This article is written by Muskaan Garg, a 2nd Year law student from SLS, Pune
The group of companies doctrine is essentially a concept which may allow to bind a non-signatory party, who is directly linked to the disputing parties, to the original arbitration clause. It can be applied in cases of multiple companies having same parent company or an affiliate group of companies. The underlined essentials for binding a non-signatory party are; there should be a direct link of the non-signatory party with the disputing party, the signatory and non-signatory party should share the same economical unit and the transaction should be inter-linked.
Essentiality of consent as a pre-condition to arbitration
Arbitration clause is the main element of the arbitration mechanism. Section 7 of the Arbitration and Conciliation Act defines arbitration agreement as “an agreement by the parties to submit to arbitration all or certain disputes which have arisen or may arise between them in respect of a defined legal relationship, whether contractual or not.” Thereby, making it very clear that it is an agreement entered into at the very time of beginning the contract. It has to be mutually consented with corresponding intentions of the contracting parties.
Consent is a functional concept of arbitration and has a major role to play. The parties in dispute could only resort to arbitration only if they had mutually agreed to a pre-mentioned clause of resorting to arbitration but with the changing and diversifying commercial scenarios and overlapping of company interests there can be seen rising new-found exceptions to the consent clause.
As per contract law, a contract or an agreement when entered into by two or more parties of the same group does not bind others as they are separate legal entities. Similar is the nature of the arbitration clause but the group of companies doctrine has been an exception of the consent pre-condition when it comes to arbitration between multi-party companies wherein there is consent of tributary companies but the parent company is not involved in the original arbitration clause. The doctrine is based on the legal principles of agency and implied consent which presume consent of the parties.
Evolution in international ADR
The Barcelona traction case, 1970 case initiated the idea and theme of the group of companies doctrine. The dispute was between a spain based Canadian company and Belgian shareholders wherein it was observed that the law needs to protect all those who have economic interest in a corporate entity whether inclusive or exclusive of the corporation. The same observation led to the interpretation that the independent existence of a legal entity need not be absolute and its disregard maybe justified. The initiation of the doctrine was practically emerged from the Dow chemical case 1984. In this case, there was a dispute between a subsidiary of dow chemical company and another company, isover. It was held that the non-signatory parties which had effective role in the performance of the contract could take part in the arbitration proceedings. Mere corporate ties within the group were insufficient but the conduct of the non-signatories was justified by the position of the parent company, which controls and directs the signatory company. The authority to control and direct was considered as implied consent to bind the non-signatory parties. The tribunal did not interpret the intentions under the applicable law, it concluded on the basis of general international principles of agent-principle relation and implied consent.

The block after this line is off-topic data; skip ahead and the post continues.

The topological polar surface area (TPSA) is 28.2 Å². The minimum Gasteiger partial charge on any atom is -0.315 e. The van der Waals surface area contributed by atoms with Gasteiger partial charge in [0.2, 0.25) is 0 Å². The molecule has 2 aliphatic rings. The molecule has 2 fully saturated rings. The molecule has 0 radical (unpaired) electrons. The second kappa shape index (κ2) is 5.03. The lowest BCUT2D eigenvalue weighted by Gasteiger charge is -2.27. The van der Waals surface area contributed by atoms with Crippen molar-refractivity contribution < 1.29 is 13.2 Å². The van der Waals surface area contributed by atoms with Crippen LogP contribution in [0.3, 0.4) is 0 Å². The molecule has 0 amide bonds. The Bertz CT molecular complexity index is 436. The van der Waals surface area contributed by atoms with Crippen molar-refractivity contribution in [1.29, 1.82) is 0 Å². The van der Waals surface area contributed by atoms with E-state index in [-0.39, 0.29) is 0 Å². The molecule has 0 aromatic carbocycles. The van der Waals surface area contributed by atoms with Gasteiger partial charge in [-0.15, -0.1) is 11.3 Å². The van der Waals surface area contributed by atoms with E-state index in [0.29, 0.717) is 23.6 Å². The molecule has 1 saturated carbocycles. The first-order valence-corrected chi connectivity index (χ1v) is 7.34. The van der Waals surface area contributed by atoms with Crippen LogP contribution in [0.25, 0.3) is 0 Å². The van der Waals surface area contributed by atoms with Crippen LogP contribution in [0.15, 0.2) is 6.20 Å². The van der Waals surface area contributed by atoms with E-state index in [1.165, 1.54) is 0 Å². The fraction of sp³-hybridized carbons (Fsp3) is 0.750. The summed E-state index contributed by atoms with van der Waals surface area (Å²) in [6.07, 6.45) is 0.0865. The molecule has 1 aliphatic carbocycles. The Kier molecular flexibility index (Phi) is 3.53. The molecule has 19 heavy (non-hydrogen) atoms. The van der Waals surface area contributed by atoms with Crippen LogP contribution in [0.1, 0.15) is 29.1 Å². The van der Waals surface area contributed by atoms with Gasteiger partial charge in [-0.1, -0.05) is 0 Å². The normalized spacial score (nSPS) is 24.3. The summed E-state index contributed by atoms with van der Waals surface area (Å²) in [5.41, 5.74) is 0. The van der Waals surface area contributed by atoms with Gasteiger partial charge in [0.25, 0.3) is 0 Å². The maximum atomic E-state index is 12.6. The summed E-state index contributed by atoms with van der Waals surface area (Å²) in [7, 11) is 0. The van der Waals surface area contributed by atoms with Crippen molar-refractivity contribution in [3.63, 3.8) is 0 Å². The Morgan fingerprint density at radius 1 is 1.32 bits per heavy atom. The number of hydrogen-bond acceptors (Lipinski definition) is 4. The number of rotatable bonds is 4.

In Peterson farms v. CM farming 2004, the ICC tribunal accepted the jurisdiction of non-signatory party directly on the basis of group of companies doctrine which was by an English court stating that doctrine itself is not a part of the law directly and it is to be derived from law of the agreement and place of the same. Hence, the court made it distinct that the concept behind the doctrine has to be derived and not applied. This was a major turn in the application of the doctrine after 20 years of its existence. The doctrine was seen losing its meaning with the direct application and it did not provide enough rationale. Hence it became important to derive the application of the doctrine rather than imposing it in order to keep the doctrine evolving, relevant and to save its purpose.
Even after deciding to derive the doctrine, presumption of intent was one point where the courts dealt with more hesitation and less confidence. In Darlah Real Estate case 2010, there was a dispute between dallah real estate company and a pilgrimage trust of Pakistan which was later dissolved. It was held that Pakistan is a party to the arbitration after the dissolution of the trust. The case was challenged in UK wherein it was held that the Pakistan government did not want direct involvement in the contract and there was a difference between an agreement with the state and a state entity. This was again taken up by the paris court of appeal which held that Pakistan was true party of the economic transaction of the trust, thereby it was presumed that they had knowledge of the contract and their intent to indulge in the same was implied. It was to be noted that despite agreeing with similar set of legal principles, both the courts reached different conclusions. The former tried to look for intention while the latter focussed on commercial relations and presumed intent.